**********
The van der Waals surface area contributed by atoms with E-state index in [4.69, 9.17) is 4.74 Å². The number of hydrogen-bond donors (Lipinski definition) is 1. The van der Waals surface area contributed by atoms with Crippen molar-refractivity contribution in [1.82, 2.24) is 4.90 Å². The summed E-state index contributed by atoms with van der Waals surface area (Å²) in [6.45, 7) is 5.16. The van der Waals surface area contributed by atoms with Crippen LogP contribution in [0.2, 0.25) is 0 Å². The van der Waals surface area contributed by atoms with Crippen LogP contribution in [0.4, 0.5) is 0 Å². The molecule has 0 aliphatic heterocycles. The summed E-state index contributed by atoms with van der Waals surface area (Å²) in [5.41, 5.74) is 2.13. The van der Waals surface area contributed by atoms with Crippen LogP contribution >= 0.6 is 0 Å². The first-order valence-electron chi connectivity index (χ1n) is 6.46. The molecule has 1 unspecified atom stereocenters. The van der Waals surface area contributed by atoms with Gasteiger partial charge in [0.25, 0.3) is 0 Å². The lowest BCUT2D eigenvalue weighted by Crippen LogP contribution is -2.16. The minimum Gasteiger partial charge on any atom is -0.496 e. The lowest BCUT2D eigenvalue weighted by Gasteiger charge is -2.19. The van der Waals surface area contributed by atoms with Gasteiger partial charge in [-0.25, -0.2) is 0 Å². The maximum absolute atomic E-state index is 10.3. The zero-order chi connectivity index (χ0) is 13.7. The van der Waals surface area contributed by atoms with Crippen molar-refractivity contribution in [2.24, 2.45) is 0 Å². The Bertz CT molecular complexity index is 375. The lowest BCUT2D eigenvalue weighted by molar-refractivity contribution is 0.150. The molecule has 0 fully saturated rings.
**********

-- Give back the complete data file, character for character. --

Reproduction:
The van der Waals surface area contributed by atoms with E-state index in [4.69, 9.17) is 4.74 Å². The number of hydrogen-bond donors (Lipinski definition) is 1. The van der Waals surface area contributed by atoms with Crippen molar-refractivity contribution in [1.82, 2.24) is 4.90 Å². The summed E-state index contributed by atoms with van der Waals surface area (Å²) in [6.45, 7) is 5.16. The van der Waals surface area contributed by atoms with Crippen LogP contribution in [0.2, 0.25) is 0 Å². The van der Waals surface area contributed by atoms with Crippen LogP contribution in [0.4, 0.5) is 0 Å². The molecule has 0 aliphatic heterocycles. The summed E-state index contributed by atoms with van der Waals surface area (Å²) in [5.41, 5.74) is 2.13. The van der Waals surface area contributed by atoms with Crippen LogP contribution >= 0.6 is 0 Å². The first-order valence-electron chi connectivity index (χ1n) is 6.46. The molecule has 1 unspecified atom stereocenters. The van der Waals surface area contributed by atoms with Gasteiger partial charge in [0.25, 0.3) is 0 Å². The lowest BCUT2D eigenvalue weighted by Crippen LogP contribution is -2.16. The minimum Gasteiger partial charge on any atom is -0.496 e. The lowest BCUT2D eigenvalue weighted by Gasteiger charge is -2.19. The van der Waals surface area contributed by atoms with Gasteiger partial charge in [-0.25, -0.2) is 0 Å². The maximum absolute atomic E-state index is 10.3. The zero-order chi connectivity index (χ0) is 13.7. The van der Waals surface area contributed by atoms with Crippen molar-refractivity contribution in [2.24, 2.45) is 0 Å². The Bertz CT molecular complexity index is 375. The lowest BCUT2D eigenvalue weighted by molar-refractivity contribution is 0.150. The molecule has 0 fully saturated rings.